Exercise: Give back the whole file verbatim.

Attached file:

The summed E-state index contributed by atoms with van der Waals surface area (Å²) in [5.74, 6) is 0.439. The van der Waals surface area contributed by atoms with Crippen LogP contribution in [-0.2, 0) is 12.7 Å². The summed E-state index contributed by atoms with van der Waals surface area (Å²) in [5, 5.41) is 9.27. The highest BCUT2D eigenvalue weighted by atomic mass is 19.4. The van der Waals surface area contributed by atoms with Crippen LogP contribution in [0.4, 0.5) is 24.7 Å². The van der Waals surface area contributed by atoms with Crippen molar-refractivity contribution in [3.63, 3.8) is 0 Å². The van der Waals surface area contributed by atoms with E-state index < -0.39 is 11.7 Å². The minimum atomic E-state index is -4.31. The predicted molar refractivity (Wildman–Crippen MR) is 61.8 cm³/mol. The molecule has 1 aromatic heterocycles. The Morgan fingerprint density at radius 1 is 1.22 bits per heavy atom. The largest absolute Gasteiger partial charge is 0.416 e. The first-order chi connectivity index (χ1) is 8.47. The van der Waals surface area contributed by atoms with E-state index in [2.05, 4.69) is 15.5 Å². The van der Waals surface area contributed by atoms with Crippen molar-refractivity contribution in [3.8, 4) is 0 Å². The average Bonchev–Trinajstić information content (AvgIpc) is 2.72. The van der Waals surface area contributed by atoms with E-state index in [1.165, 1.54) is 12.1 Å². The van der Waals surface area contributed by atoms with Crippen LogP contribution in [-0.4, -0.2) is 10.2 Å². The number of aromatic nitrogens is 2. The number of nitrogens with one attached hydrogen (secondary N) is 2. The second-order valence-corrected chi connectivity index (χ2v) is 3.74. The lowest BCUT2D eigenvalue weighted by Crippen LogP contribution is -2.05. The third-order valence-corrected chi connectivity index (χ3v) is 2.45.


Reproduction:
The summed E-state index contributed by atoms with van der Waals surface area (Å²) in [5.74, 6) is 0.439. The van der Waals surface area contributed by atoms with Crippen LogP contribution in [-0.2, 0) is 12.7 Å². The summed E-state index contributed by atoms with van der Waals surface area (Å²) in [5, 5.41) is 9.27. The highest BCUT2D eigenvalue weighted by atomic mass is 19.4. The van der Waals surface area contributed by atoms with Crippen LogP contribution in [0.4, 0.5) is 24.7 Å². The van der Waals surface area contributed by atoms with Crippen molar-refractivity contribution in [3.63, 3.8) is 0 Å². The van der Waals surface area contributed by atoms with E-state index < -0.39 is 11.7 Å². The minimum atomic E-state index is -4.31. The predicted molar refractivity (Wildman–Crippen MR) is 61.8 cm³/mol. The molecule has 1 aromatic heterocycles. The Morgan fingerprint density at radius 1 is 1.22 bits per heavy atom. The largest absolute Gasteiger partial charge is 0.416 e. The first-order chi connectivity index (χ1) is 8.47. The van der Waals surface area contributed by atoms with E-state index in [2.05, 4.69) is 15.5 Å². The van der Waals surface area contributed by atoms with Crippen molar-refractivity contribution in [3.8, 4) is 0 Å². The average Bonchev–Trinajstić information content (AvgIpc) is 2.72. The van der Waals surface area contributed by atoms with E-state index in [1.165, 1.54) is 12.1 Å². The van der Waals surface area contributed by atoms with Crippen LogP contribution in [-0.4, -0.2) is 10.2 Å². The number of aromatic nitrogens is 2. The number of nitrogens with one attached hydrogen (secondary N) is 2. The second-order valence-corrected chi connectivity index (χ2v) is 3.74. The lowest BCUT2D eigenvalue weighted by Crippen LogP contribution is -2.05. The third-order valence-corrected chi connectivity index (χ3v) is 2.45.